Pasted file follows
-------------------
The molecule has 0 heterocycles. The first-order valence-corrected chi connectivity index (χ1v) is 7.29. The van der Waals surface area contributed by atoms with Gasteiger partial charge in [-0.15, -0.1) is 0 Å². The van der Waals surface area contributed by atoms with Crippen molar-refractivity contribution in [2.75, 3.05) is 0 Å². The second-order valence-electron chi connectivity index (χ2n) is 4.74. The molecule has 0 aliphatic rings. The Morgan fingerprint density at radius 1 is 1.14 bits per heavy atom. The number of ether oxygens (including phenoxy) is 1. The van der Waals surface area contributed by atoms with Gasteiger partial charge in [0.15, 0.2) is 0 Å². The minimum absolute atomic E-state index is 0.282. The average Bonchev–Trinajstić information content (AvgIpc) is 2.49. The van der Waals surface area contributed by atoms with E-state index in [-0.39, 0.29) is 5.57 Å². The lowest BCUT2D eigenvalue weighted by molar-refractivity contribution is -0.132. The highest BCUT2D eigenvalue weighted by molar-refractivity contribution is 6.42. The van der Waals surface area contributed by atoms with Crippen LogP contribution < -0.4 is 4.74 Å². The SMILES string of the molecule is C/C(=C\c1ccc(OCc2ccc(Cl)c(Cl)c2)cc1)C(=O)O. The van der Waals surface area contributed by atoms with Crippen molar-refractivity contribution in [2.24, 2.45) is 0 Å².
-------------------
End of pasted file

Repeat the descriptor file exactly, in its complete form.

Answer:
The molecule has 0 heterocycles. The first-order valence-corrected chi connectivity index (χ1v) is 7.29. The van der Waals surface area contributed by atoms with Gasteiger partial charge in [-0.15, -0.1) is 0 Å². The van der Waals surface area contributed by atoms with Crippen molar-refractivity contribution in [2.75, 3.05) is 0 Å². The second-order valence-electron chi connectivity index (χ2n) is 4.74. The molecule has 0 aliphatic rings. The Morgan fingerprint density at radius 1 is 1.14 bits per heavy atom. The number of ether oxygens (including phenoxy) is 1. The van der Waals surface area contributed by atoms with Gasteiger partial charge in [0.15, 0.2) is 0 Å². The minimum absolute atomic E-state index is 0.282. The average Bonchev–Trinajstić information content (AvgIpc) is 2.49. The van der Waals surface area contributed by atoms with E-state index in [-0.39, 0.29) is 5.57 Å². The lowest BCUT2D eigenvalue weighted by molar-refractivity contribution is -0.132. The highest BCUT2D eigenvalue weighted by molar-refractivity contribution is 6.42. The van der Waals surface area contributed by atoms with Crippen LogP contribution < -0.4 is 4.74 Å². The SMILES string of the molecule is C/C(=C\c1ccc(OCc2ccc(Cl)c(Cl)c2)cc1)C(=O)O. The van der Waals surface area contributed by atoms with Crippen molar-refractivity contribution in [2.24, 2.45) is 0 Å².